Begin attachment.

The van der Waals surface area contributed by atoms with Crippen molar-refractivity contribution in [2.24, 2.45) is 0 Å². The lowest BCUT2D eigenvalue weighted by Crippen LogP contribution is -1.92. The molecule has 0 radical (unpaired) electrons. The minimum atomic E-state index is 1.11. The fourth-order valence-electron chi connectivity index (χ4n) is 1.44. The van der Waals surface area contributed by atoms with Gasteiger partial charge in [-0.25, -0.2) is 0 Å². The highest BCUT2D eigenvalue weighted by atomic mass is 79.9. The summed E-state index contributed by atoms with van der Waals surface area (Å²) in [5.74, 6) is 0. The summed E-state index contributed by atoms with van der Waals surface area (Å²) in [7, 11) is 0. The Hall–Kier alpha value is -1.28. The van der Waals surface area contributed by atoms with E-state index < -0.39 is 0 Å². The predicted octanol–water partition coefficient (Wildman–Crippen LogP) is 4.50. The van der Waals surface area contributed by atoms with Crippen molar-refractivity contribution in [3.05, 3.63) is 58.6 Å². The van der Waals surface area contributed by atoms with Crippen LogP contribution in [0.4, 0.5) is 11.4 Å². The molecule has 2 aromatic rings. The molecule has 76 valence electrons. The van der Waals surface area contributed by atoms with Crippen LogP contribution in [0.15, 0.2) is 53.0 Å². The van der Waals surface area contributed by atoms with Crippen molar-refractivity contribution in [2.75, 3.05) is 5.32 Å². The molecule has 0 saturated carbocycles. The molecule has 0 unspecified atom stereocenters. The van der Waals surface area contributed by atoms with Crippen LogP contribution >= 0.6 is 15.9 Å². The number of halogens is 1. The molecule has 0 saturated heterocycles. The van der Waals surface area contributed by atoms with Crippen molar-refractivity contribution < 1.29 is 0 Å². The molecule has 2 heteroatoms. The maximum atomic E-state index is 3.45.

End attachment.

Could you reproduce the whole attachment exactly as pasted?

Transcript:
The van der Waals surface area contributed by atoms with Crippen molar-refractivity contribution in [2.24, 2.45) is 0 Å². The lowest BCUT2D eigenvalue weighted by Crippen LogP contribution is -1.92. The molecule has 0 radical (unpaired) electrons. The minimum atomic E-state index is 1.11. The fourth-order valence-electron chi connectivity index (χ4n) is 1.44. The van der Waals surface area contributed by atoms with Gasteiger partial charge in [-0.25, -0.2) is 0 Å². The highest BCUT2D eigenvalue weighted by atomic mass is 79.9. The summed E-state index contributed by atoms with van der Waals surface area (Å²) in [5.74, 6) is 0. The summed E-state index contributed by atoms with van der Waals surface area (Å²) in [7, 11) is 0. The Hall–Kier alpha value is -1.28. The van der Waals surface area contributed by atoms with E-state index < -0.39 is 0 Å². The predicted octanol–water partition coefficient (Wildman–Crippen LogP) is 4.50. The van der Waals surface area contributed by atoms with Crippen molar-refractivity contribution in [3.05, 3.63) is 58.6 Å². The van der Waals surface area contributed by atoms with Crippen LogP contribution in [0.4, 0.5) is 11.4 Å². The molecule has 2 aromatic rings. The molecule has 76 valence electrons. The van der Waals surface area contributed by atoms with Crippen LogP contribution in [0.15, 0.2) is 53.0 Å². The van der Waals surface area contributed by atoms with Crippen molar-refractivity contribution in [2.75, 3.05) is 5.32 Å². The molecule has 0 saturated carbocycles. The molecule has 0 unspecified atom stereocenters. The van der Waals surface area contributed by atoms with Crippen LogP contribution >= 0.6 is 15.9 Å². The number of halogens is 1. The molecule has 0 saturated heterocycles. The van der Waals surface area contributed by atoms with Crippen molar-refractivity contribution < 1.29 is 0 Å². The molecule has 2 heteroatoms. The maximum atomic E-state index is 3.45.